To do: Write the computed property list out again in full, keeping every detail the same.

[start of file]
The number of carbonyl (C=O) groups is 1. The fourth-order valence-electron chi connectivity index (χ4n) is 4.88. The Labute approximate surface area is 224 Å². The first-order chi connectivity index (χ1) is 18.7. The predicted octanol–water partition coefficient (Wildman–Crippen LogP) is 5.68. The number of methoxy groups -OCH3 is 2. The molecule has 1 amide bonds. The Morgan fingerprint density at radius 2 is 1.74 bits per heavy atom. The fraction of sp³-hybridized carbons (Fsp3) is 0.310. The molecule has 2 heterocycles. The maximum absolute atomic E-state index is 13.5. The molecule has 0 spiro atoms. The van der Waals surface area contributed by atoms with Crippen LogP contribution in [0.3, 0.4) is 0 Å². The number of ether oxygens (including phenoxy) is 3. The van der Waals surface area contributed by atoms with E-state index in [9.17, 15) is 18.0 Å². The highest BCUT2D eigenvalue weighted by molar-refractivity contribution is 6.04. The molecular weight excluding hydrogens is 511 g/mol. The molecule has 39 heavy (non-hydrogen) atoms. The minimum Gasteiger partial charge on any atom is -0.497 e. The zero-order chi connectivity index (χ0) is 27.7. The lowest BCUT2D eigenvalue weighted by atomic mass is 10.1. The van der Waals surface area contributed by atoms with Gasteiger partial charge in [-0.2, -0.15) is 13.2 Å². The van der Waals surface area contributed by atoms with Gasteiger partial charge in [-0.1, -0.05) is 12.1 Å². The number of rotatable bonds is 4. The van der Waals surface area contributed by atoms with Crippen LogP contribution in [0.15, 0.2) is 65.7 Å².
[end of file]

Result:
The number of carbonyl (C=O) groups is 1. The fourth-order valence-electron chi connectivity index (χ4n) is 4.88. The Labute approximate surface area is 224 Å². The first-order chi connectivity index (χ1) is 18.7. The predicted octanol–water partition coefficient (Wildman–Crippen LogP) is 5.68. The number of methoxy groups -OCH3 is 2. The molecule has 1 amide bonds. The Morgan fingerprint density at radius 2 is 1.74 bits per heavy atom. The fraction of sp³-hybridized carbons (Fsp3) is 0.310. The molecule has 2 heterocycles. The maximum absolute atomic E-state index is 13.5. The molecule has 0 spiro atoms. The van der Waals surface area contributed by atoms with Crippen LogP contribution in [0.3, 0.4) is 0 Å². The number of ether oxygens (including phenoxy) is 3. The van der Waals surface area contributed by atoms with E-state index in [9.17, 15) is 18.0 Å². The highest BCUT2D eigenvalue weighted by molar-refractivity contribution is 6.04. The molecular weight excluding hydrogens is 511 g/mol. The molecule has 39 heavy (non-hydrogen) atoms. The minimum Gasteiger partial charge on any atom is -0.497 e. The zero-order chi connectivity index (χ0) is 27.7. The lowest BCUT2D eigenvalue weighted by atomic mass is 10.1. The van der Waals surface area contributed by atoms with Gasteiger partial charge in [-0.2, -0.15) is 13.2 Å². The van der Waals surface area contributed by atoms with Gasteiger partial charge in [-0.1, -0.05) is 12.1 Å². The number of rotatable bonds is 4. The van der Waals surface area contributed by atoms with Crippen LogP contribution in [0.15, 0.2) is 65.7 Å².